Football Federation Australia (FFA) has announced the establishment of a Multicultural unit, and a new participation program that looks to engage with multicultural communities across Australia.
The program, funded by the Department of Social Services and supported by Senator Zed Seselja, the Assistant Minister for Multicultural Affairs and Social Services, will see the ALDI MiniRoos program delivered in multicultural communities in Western Sydney, with a focus on new arrivals.
In partnership with the Western Sydney Wanderers, Football NSW and Settlement Services International, a community-based not-for-profit, the adapted ALDI MiniRoos program will engage children aged 5-11.
FFA Chief Executive Officer David Gallop acknowledged the timeliness of the announcement. “With the Caltex Socceroos in action against the Syrian national team today, it is a reminder that football is the world game, understood and played by people across the globe irrespective of race, religion, language or background.”
“That universal understanding shows that football has a very important role to play in bringing together all communities in Australia, as well as helping new arrivals settle in the country.”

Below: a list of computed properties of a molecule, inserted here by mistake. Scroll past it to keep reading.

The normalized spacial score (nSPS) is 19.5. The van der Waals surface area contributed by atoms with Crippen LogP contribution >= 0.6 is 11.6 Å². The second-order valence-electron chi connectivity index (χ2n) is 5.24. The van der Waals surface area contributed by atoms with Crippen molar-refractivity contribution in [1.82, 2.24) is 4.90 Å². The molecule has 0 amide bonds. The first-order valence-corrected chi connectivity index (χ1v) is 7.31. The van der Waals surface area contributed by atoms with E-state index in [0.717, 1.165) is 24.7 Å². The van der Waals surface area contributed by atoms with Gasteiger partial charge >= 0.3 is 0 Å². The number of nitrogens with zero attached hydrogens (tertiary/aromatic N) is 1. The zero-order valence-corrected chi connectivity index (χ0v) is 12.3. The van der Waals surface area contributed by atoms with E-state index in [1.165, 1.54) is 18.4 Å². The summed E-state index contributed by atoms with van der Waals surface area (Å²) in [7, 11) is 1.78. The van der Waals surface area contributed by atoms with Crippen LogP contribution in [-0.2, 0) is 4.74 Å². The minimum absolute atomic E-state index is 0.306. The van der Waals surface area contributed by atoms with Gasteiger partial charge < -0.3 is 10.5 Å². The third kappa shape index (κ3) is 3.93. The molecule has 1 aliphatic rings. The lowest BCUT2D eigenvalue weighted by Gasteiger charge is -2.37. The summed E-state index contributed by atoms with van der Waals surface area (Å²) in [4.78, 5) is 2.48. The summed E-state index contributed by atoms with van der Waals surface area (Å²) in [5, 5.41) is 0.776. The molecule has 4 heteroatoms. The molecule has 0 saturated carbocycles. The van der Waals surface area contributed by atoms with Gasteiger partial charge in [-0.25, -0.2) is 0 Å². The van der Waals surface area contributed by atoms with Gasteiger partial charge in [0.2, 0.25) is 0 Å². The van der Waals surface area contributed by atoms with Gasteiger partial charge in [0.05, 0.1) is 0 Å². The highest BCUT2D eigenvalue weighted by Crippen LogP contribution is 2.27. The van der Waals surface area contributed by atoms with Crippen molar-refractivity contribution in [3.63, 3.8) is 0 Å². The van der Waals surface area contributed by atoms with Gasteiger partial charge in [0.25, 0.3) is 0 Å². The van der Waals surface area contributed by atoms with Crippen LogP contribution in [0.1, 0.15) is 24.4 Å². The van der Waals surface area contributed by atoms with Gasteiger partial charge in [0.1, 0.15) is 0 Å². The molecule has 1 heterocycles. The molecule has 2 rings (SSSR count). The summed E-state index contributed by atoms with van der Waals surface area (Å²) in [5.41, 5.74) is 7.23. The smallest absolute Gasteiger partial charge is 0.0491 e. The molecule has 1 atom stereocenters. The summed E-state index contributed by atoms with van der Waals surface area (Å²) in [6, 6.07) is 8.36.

“We are looking for this program to act as a bridge, connecting multicultural participants and new arrivals to pre-existing grassroots community clubs, much like how ALDI MiniRoos functions for young children now.”
“Establishing a multicultural unit is a very important step for football, and we are looking forward to working with a number of partners to use our game’s full potential to engage multicultural communities in a positive way. The 2015 AFC Asian Cup united the fantastic multicultural diversity in Australia, and our intention is that this new unit and program will do the same.”
The announcement of the program was attended by Senator The Hon. Zed Seselja, Assistant Minister for Social Services and Multicultural Affairs, Violet Roumeliotis Chief Executive of Settlement Services International, Mark Falvo FFA Head of Corporate Strategy, International and Government Relations and Western Sydney Wanderers player Abraham Majok, himself someone who arrived in Australia from overseas at a young age.
Senator Seselja said “Football is a common interest for many newly arrived migrants and multicultural communities.
“Taking part in football will enable these families to connect with other migrants and the mainstream community.
“I am delighted that the Government and FFA can work together to make a real difference in the lives of children and their families who have moved to Australia to build a new life.”
The new Multicultural Unit will report to Emma Highwood, Head of Community, Football Development and Women’s Football, and the implementation of the program will begin over the coming months.